A precedent that reeks of ignominy has been set in the “City of Pleasant Living.”
The State of Florida is a “right to work” state, which really means that an employer has the right to fire a poor wage earner at will. Our board members (all citizen volunteers) are now said to be working “at the pleasure of the Commission” and can be discharged from their position for any reason, or no reason at all. This policy was legislated very recently by the Commission. South Miami has become a “right to work” city for citizen volunteers.
The first victim of this resolution is a woman of great integrity who has an involved citizen for over 20 years. She has served on the Planning and Zoning Board for more than four years; her term was due to expire in March. Her name is Yvonne Beckman and the commissioner who originally sponsored her and subsequently discharged her in June was Bob Welsh.
A vote was taken and Mayor Phil Stoddard and Commissioner Gabriel Edmond voted yes to discharge board member Beckman. Vice Mayor Walter Harris and Commissioner Josh Liebman voted no. Commissioner Welsh stated that Ms. Beckman “trashed” a city employee. Ms. Beckman is a fearless, outspoken person who never made any ad hominem attacks. She spoke up when she was displeased with some judgments that were made by a city employee, as is her right.
The people of this city have lost a valuable board member who is very astute, hardworking, reliable, responsible, diligent, conscientious, and caring. She has always represented the concerns of the people. Now we have a political climate in which board members may not be given the dignity of completing their term regardless of loyal service to the city. The person who has been unjustly “trashed” is Yvonne Beckman. Our city government has become weaponized against us, its own people, and a vital component of citizen participation has been destabilized.
Antoinette B. Fischer, South Miami
former BK property?
I am absolutely flabbergasted that the Council would even remotely consider a zoning change for the property on Old Cutler Road (the former Burger King headquarters).
This piece of land is one of the few remaining pristine and beautiful places left in Palmetto Bay and, for that matter, in Miami-Dade County. It is a home to countless species that are rare both of animal or botanic nature and it is an oasis of peace for all who live nearby and frequent the property for walking, jogging or the simple enjoyment of nature.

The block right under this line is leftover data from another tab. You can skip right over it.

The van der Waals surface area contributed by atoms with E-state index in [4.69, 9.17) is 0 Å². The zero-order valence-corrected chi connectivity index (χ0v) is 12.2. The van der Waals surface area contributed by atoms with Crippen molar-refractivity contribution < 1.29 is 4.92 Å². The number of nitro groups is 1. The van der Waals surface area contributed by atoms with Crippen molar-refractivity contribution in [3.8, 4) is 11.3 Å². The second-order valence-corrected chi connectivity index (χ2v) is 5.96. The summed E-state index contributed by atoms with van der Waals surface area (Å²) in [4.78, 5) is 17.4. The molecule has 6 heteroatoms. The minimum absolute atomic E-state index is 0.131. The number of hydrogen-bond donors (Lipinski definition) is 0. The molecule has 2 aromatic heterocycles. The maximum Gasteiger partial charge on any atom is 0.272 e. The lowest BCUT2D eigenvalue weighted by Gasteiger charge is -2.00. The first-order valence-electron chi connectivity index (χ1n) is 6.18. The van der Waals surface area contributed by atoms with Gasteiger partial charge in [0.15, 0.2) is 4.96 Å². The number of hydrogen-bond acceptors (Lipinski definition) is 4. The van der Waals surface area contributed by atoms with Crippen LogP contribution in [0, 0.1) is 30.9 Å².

Every time my friends and I are walking there (which is very often), we are astounded by its beauty. Every time we discover something new, one or more trees are always flowering giving nutrition and habitat to countless species. Throughout the year differing migrating birds come to visit, to feed and to rest.
During the winter months eagles and hawks are arriving by the dozens shortly before sunrise and congregate on the top of the most southern building. They huddle together awaiting the rising of the sun and as if by verbal command they all spread their wings as soon as the sun is coming over the horizon. It is amazing to watch how they then move northerly on the building in line with the spread of the rising sun until they occupy every inch of the roof top of both of the buildings taking in the warm.
But I guess, all of this means nothing when the “$” dictates policy. Who gives a hoot about nature when there is money to be made. Except for developers, no resident has expressed the desire to build homes on this beautiful land. Do we really need another 41 homes on this stretch of land, does this really contribute to the quality of life in Palmetto Bay or does it contribute to the quality of the wallets of certain interested parties. Do we really need to bulldoze nature for a few homes that really do not need to be built.
At a time when nature is under tremendous assault, Palmetto Bay should be fighting to maintain the natural beauty that it has rather than to promote its destruction.
What is the next step, if the rezoning get’s approved. Once the houses get built and people move in with their children and they discover a live crocodile in the pond that could pose a danger for a child if it should fall in. Do we then remove the crocodile which has lived in its pond for decades? Another casualty! Well, might as well, once the crocodile is gone, why not then develop more or all of the remaining land and turn this into another planned community with no place for nature. Do we really need to destroy or “develop” any piece of land that is “empty” of human occupation?
Martina Allum, Cutler Bay